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  • @Log – Groovy’s New and Extensible Logging Conveniences

    The latest version 1.8 snapshot of Groovy includes a cool new logging feature called @Log. The key of @Log and the other logging annotations is that the parameters sent to logging methods are not evaluated unless that specific log level is enabled. For instance, you can call Logger.debug with a long running closure as a parameter, and if the debug log level is not enabled then the parameter is never evaluated.

    The goal is to transform logging code that looks like this:

    Into something simpler but with the same effect:

    Currently, we support the latest versions of Apache Commons Logging, java.util.Logging, Log4j, Logback, and Slf4j frameworks. However, the system is open and extensible and you can add your own logging framework in as you wish.

    Let’s start with a fully functioning java.util.Logging example:

    When you use the @Log annotation on a class, the class will be injected with a private static field of type Logger, which you can use for logging. You can invoke methods on this log field just like any other field in your class. It really is a log field and Java can see the field as well, it is injected at compile time.

    Here is the fun part. Unless the log level is enabled, then the parameters are not evaluated. For instance, this code does not normally throw a divide by zero exception:

    However, as soon as your logging level is tuned to “fine” then you will get that nice exception at runtime. Cool huh? No more “ifLevelEnabled” calls littering your logic.

    How do I change the log field name?

    If you want to name your logging something different then just pass the name as a parameter like so:

    This can be handy if you already have a field called “log” in your class. Of course, if there is a naming conflict then you will get a compile error when compiling the Groovy source. All of this is part of the compiler and not runtime magic.

    Which Logging Frameworks are Supported?

    There are four annotations to choose from, @Log is not the only one. Which annotation you use depends on which logging framework you intend to deploy. The logging framework does not need to be present during compile time in order to use this feature.

    • @Log – Adds a java.util.Logger to your class.
    • @Log4j – Adds a log4j Logger to your class.
    • @Slf4j – Adds an SLF4J logger to your class. Also note, the Logback framework uses slf4j internally, so use this annotation for Logback as well.
    • @Commons – Adds an Apache Commons Logger to your class.

    How is Logger Instantiated?

    For the most part, the Logger objects are instantiated by passing the name of the current class in as a parameter to the standard static factory method. If you simply must have a different name then you can change it but it isn’t as simple as an annotation parameter. You’ll have to write your own annotation based AST transformation, which is described next.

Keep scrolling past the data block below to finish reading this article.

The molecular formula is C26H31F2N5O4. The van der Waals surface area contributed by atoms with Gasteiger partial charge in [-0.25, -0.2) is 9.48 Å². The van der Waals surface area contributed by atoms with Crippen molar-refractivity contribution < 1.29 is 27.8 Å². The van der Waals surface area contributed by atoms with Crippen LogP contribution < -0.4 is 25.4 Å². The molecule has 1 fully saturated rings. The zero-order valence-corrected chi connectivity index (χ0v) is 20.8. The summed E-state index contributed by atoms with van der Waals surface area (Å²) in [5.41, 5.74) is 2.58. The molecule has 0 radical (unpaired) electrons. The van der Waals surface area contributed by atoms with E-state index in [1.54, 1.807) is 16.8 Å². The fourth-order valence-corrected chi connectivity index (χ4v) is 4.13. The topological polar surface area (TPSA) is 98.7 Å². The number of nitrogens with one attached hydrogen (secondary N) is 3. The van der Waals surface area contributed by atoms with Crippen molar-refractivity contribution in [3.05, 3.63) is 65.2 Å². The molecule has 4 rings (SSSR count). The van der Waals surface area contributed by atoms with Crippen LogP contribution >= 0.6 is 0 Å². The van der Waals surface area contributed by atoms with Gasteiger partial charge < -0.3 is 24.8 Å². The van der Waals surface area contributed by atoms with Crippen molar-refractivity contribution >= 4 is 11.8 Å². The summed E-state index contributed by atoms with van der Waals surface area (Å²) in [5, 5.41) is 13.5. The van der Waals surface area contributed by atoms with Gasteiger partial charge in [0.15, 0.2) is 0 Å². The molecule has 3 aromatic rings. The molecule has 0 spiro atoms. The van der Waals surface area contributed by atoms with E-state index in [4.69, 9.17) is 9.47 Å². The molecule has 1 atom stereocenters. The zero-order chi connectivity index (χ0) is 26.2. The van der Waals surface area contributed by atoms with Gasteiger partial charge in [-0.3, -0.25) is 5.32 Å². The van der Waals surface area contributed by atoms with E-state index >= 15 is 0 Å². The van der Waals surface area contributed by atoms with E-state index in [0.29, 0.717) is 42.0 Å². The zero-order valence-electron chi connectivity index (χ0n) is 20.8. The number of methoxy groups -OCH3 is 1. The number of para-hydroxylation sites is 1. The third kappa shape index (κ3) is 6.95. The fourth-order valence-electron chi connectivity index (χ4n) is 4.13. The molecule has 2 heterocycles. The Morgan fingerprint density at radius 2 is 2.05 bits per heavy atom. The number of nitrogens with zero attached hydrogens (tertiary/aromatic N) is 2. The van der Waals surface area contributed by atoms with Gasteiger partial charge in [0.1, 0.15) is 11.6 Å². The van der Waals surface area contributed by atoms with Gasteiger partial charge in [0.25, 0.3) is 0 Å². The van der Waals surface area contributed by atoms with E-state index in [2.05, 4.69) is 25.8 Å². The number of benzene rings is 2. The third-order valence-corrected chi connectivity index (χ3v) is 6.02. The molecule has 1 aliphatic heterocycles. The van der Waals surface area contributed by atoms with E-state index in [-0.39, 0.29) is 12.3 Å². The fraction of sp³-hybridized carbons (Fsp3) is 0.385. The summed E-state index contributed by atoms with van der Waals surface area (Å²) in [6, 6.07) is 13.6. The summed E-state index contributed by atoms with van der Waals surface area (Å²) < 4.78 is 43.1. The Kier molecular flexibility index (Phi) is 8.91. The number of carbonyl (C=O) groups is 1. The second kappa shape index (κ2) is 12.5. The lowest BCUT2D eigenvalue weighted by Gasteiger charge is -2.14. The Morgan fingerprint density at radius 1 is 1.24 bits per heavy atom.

Does this work with my own custom Log class?

    Yes! You can use the same mechanism that the Groovy code base uses. It is quite easy and there are four examples already. The java.util.Logging @Log Source Code makes the best example. Here is what a new Groovy logging annotation might look like for your company’s Log class:

    This is a standard Groovy declaration for a Local AST Transformation. You want to use “org.codehaus.groovy.transform.LogASTTransformation” as the transformation class because it contains all the logic to call you back and weave in the new field. Then you need to specify a LoggingStrategy, which you need to write yourself. In this example I called it “MyLoggingStrategy”. It just needs to be a public class with a default constructor implementing LoggingStrategy. This is a 3 method interface:

    In addLoggerFieldToClass you need to construct your new FieldNode and add it to the ClassNode. This is invoked during the compile of a class annotated with @MyLog. In isLoggingMethod you need to determine if a methodName is one that you can wrap with an isEnabled check. This is invoked during the compile every time a method is invoked on your field from the source code. Lastly, you need to write the logic of wrapping and delaying evaluation of the log method in “wrapLoggingMethodCall”. The source code is your best guide for implementing these three methods. This interface and callbacks is exactly how the Groovy annotations work internally, and the source is there to be read and followed as an example.

    Happy Logging Everyone!

    Canoo Engineering AG is ready to help with your next Groovy project. We can coach your team, kick start your Groovy and Grails project, deliver your entire product, or anything in between. For more info contact info@canoo.com. We’d love to hear from you.

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    1 Comment »

    1. Maxim Gubin said,

      September 21, 2010 @ 22:40

      This sounds pretty awesome!!! I love what AST can achieve!

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